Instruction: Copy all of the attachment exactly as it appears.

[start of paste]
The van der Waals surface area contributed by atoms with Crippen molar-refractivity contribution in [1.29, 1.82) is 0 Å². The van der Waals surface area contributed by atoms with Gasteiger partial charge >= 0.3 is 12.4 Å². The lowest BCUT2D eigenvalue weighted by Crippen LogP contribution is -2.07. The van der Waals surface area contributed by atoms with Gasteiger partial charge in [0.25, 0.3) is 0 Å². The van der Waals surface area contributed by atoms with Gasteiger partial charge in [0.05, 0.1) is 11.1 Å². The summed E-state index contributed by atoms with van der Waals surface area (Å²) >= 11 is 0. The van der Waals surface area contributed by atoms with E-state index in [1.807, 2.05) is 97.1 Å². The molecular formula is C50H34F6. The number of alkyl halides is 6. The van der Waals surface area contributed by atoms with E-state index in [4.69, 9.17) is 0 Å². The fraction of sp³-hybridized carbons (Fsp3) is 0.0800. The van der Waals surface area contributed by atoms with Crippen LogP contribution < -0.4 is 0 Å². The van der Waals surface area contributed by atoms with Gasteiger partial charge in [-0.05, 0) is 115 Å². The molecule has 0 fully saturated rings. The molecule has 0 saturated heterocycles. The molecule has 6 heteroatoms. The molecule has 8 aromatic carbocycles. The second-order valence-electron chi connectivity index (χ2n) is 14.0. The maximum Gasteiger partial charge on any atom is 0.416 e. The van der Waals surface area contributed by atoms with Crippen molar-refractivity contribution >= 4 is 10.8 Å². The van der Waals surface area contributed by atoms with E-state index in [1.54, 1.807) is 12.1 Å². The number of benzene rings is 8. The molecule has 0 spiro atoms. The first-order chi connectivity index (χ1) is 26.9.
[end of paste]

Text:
The van der Waals surface area contributed by atoms with Crippen molar-refractivity contribution in [1.29, 1.82) is 0 Å². The van der Waals surface area contributed by atoms with Gasteiger partial charge >= 0.3 is 12.4 Å². The lowest BCUT2D eigenvalue weighted by Crippen LogP contribution is -2.07. The van der Waals surface area contributed by atoms with Gasteiger partial charge in [0.25, 0.3) is 0 Å². The van der Waals surface area contributed by atoms with Gasteiger partial charge in [0.05, 0.1) is 11.1 Å². The summed E-state index contributed by atoms with van der Waals surface area (Å²) >= 11 is 0. The van der Waals surface area contributed by atoms with E-state index in [1.807, 2.05) is 97.1 Å². The molecular formula is C50H34F6. The number of alkyl halides is 6. The van der Waals surface area contributed by atoms with E-state index in [4.69, 9.17) is 0 Å². The fraction of sp³-hybridized carbons (Fsp3) is 0.0800. The van der Waals surface area contributed by atoms with Crippen LogP contribution < -0.4 is 0 Å². The van der Waals surface area contributed by atoms with Gasteiger partial charge in [-0.05, 0) is 115 Å². The molecule has 0 fully saturated rings. The molecule has 0 saturated heterocycles. The molecule has 6 heteroatoms. The molecule has 8 aromatic carbocycles. The second-order valence-electron chi connectivity index (χ2n) is 14.0. The maximum Gasteiger partial charge on any atom is 0.416 e. The van der Waals surface area contributed by atoms with Crippen molar-refractivity contribution >= 4 is 10.8 Å². The van der Waals surface area contributed by atoms with E-state index in [1.54, 1.807) is 12.1 Å². The number of benzene rings is 8. The molecule has 0 spiro atoms. The first-order chi connectivity index (χ1) is 26.9.